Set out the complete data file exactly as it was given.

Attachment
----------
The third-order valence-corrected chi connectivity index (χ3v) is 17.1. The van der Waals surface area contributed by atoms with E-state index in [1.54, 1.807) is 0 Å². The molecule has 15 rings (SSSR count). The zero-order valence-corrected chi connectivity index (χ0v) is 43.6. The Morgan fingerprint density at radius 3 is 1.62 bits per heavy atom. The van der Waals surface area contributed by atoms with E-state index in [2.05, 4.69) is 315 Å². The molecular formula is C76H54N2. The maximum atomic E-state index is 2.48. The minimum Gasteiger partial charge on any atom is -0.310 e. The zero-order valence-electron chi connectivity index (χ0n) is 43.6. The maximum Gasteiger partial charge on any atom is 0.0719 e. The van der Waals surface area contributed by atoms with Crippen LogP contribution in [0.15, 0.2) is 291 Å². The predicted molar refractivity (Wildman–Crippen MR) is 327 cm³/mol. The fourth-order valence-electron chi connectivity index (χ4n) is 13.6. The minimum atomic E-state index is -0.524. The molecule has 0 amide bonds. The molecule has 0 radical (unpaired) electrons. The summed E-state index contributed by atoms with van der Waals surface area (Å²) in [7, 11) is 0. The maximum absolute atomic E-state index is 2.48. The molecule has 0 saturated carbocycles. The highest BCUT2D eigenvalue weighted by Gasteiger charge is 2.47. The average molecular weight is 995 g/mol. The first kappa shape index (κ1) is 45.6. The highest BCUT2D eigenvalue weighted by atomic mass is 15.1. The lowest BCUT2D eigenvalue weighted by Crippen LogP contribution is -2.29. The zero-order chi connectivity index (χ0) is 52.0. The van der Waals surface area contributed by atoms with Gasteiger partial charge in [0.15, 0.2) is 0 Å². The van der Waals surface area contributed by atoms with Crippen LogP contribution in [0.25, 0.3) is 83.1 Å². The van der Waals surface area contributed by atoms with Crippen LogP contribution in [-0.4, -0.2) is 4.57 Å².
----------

The third-order valence-corrected chi connectivity index (χ3v) is 17.1. The van der Waals surface area contributed by atoms with E-state index in [1.54, 1.807) is 0 Å². The molecule has 15 rings (SSSR count). The zero-order valence-corrected chi connectivity index (χ0v) is 43.6. The Morgan fingerprint density at radius 3 is 1.62 bits per heavy atom. The van der Waals surface area contributed by atoms with E-state index in [2.05, 4.69) is 315 Å². The molecular formula is C76H54N2. The maximum atomic E-state index is 2.48. The minimum Gasteiger partial charge on any atom is -0.310 e. The zero-order valence-electron chi connectivity index (χ0n) is 43.6. The maximum Gasteiger partial charge on any atom is 0.0719 e. The van der Waals surface area contributed by atoms with Crippen LogP contribution in [0.15, 0.2) is 291 Å². The predicted molar refractivity (Wildman–Crippen MR) is 327 cm³/mol. The fourth-order valence-electron chi connectivity index (χ4n) is 13.6. The minimum atomic E-state index is -0.524. The molecule has 0 amide bonds. The molecule has 0 radical (unpaired) electrons. The summed E-state index contributed by atoms with van der Waals surface area (Å²) in [7, 11) is 0. The maximum absolute atomic E-state index is 2.48. The molecule has 0 saturated carbocycles. The highest BCUT2D eigenvalue weighted by Gasteiger charge is 2.47. The average molecular weight is 995 g/mol. The first kappa shape index (κ1) is 45.6. The highest BCUT2D eigenvalue weighted by atomic mass is 15.1. The lowest BCUT2D eigenvalue weighted by Crippen LogP contribution is -2.29. The zero-order chi connectivity index (χ0) is 52.0. The van der Waals surface area contributed by atoms with Gasteiger partial charge in [0.15, 0.2) is 0 Å². The van der Waals surface area contributed by atoms with Crippen LogP contribution in [0.25, 0.3) is 83.1 Å². The van der Waals surface area contributed by atoms with Crippen LogP contribution in [-0.4, -0.2) is 4.57 Å².